The Fox Theatre, or The Fabulous Fox as it's sometimes called, opened its doors on December 25, 1929, less than two months after the Stock Market crash that heralded the arrival of The Great Depression. Following a brief closing in 1932 and near demolition in the mid-1970s, the Fox today holds many local and world record distinctions and is listed on the National Historic Landmarks registry. A tour of the Fox is more than a walk down memory lane; it's a behind-the-scenes look at one of the most majestic, highly-attended, historically-rich theatres in the country.
The tour took us to numerous spaces within the Theatre that one usually would not encounter in a single visit. We ventured to the Egyptian Ballroom, the Grand Salon, the Grand Terrace, the Men's and Women's Lounges and Restrooms (not something that's on every tour!), the main theatre, and attended a private performance on the "Mighty Mo" organ by none other than Larry-Douglas Embury, the resident organist.
The kickoff of the tour indeed started on time, as advertised on the Fox’s website. Our tour began at the entrance arcade on Peachtree Street. Our tour guide, Ellen, was very personable and obviously finds great pleasure in sharing information about the Fabulous Fox, which included the 1970s "Save the Fox" campaign and details about its Moorish, Egyptian and other architectural styles.
After a briefing of historical tidbits, we were escorted to the Egyptian Ballroom, named for its Egyptian-inspired décor (a worldwide trend following the 1922 discovery of King Tut's tomb), which served as a public dance hall in the 1930s. Today, the Egyptian Ballroom is used for wedding receptions, proms, corporate events and special occasions.
Adjacent to the Egyptian Ballroom—also available for special occasions—is the Grand Terrace, which offers a degree of privacy for event-goers with just enough of skyscrapers peeking over the Terrace walls to remind one that they are not attending a Pharos' birthday bash, but are indeed still in the heart of Atlanta.
Also adjacent to the Egyptian Ballroom, but with its own private entrance, is the Grand Salon, which features a remarkable and substantial stained glass ceiling. Much of the Fox's ballrooms were restored to their original grandeur during the "Fix the Fox" campaign in the 1980s.
|Organ Pipe Housing|
A surprising detour that turned out to be a sight worthy of seeing was a visit to the Women's and Men's Lounges and bathrooms. Ellen described the various design elements in the rooms and shared a number of historical facts, including that women did not smoke in public during in the Fox's early years, but instead would venture out to a "smoking terrace" accessible from the Women's Lounge. Much of the furniture and other décor in the lavish and grand lounges are originals from the 1929 opening of the Theatre.
Before I discuss "Mighty Mo" and the main theatre I can tell you that our tour finished with a visit to the Spanish Room—originally the practice room for Fox Theatre musicians—which today houses many concessions windows and includes a modest size gift shop.
Now, let's get back to the main theatre and "Mighty Mo."
|"Might Mo" Organ|
It just so happened that the day we were touring Larry-Douglas Embury, the Fox’s resident organist, was in attendance to play "Mighty Mo" for a group of 140 school children. We had the distinct and rare pleasure of joining Larry for a private performance.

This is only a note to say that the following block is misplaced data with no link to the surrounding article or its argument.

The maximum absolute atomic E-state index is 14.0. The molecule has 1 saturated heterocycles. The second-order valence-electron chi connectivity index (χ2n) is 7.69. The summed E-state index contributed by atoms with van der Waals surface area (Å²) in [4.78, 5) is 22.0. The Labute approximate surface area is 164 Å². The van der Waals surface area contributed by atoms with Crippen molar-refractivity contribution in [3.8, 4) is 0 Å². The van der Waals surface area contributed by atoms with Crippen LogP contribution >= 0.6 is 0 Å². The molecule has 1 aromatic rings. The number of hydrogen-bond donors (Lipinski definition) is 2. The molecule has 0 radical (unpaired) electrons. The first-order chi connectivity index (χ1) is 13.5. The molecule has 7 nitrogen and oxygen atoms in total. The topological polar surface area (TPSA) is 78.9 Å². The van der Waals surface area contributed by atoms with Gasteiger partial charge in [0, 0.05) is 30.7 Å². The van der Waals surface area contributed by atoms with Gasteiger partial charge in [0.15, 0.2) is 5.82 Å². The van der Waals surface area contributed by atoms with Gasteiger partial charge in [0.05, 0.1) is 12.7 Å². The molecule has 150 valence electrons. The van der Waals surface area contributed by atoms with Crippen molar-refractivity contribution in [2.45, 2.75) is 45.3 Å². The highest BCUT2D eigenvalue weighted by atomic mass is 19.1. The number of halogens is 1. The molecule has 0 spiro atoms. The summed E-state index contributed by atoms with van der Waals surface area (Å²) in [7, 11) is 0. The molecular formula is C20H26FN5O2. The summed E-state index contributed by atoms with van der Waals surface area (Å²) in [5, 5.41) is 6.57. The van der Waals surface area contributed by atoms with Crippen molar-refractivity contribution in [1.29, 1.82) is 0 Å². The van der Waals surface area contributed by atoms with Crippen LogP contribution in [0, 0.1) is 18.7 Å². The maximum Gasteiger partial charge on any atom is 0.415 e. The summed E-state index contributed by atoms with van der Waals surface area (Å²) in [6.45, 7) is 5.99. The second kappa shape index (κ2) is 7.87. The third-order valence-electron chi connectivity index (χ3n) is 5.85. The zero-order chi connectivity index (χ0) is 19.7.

Larry talked about the vast infrastructure of the organ and pointed out the illuminated organ pipe housings flanking the main stage. He was fantastic with the kids and conducted a question and answer session for the children after describing and playing quite a few numbers on "Mighty Mo." After completing his mini-concert, he lowered Might Mo from its lofty perch to eye-level so that the kids and my tour group could snap a few photos.
|Fox Theatre, right of stage|
We were then off to the balcony of the main theatre so we could get a better glimpse of the Theatre's remarkable "night-time" ceiling. The lights are embedded in the ceiling and covered with crystals. The close-up view of the main stage, even that close, did not convey the size of the 8-foot lampposts or the 14-foot hanging pendants near the top of the Theatre, but fortunately our tour guide did. She also pointed out that the giant canopy that more than covers the balcony is constructed of plaster and steel beams—a perfect illusion.
Also worthy of mentioning for tourists on a budget who would like to attend a "show" at the Fox is the annual Coca-Cola Film Festival. Each summer, for less than the cost of a mainstream cinema movie, patrons can experience the grandeur of the Fox Theatre and see a classic or box office hit movie on the largest screen in Atlanta. The movie experience includes a sing-along, classic cartoon and the movie.
Will I take the Fox Theatre tour again? I definitely recommend taking this tour at least once. Personally, I know there is much to know about the Fox and I find it all fascinating, mostly because of my love for the building and its remarkable history. Their website is full of interesting factoids and historical recantings of events...and one can always find a book in the gift shop that provides considerably greater detail about the Fox Theatre.
Touring the Fox TheatreDate toured: Thursday, September 23, 2010
Location: 660 Peachtree Street, Atlanta (at the intersection of Ponce de Leon Street) (directions and map)
Parking: numerous nearby privately-owned, attended parking lots
Cost: Adults - $10, children and seniors - $5
Monday – 10 a.m.
Wednesday – 10 a.m.
Thursday – 10 a.m.
Saturday – 10 a.m. and 11 a.m.
|Fox Theatre Roof|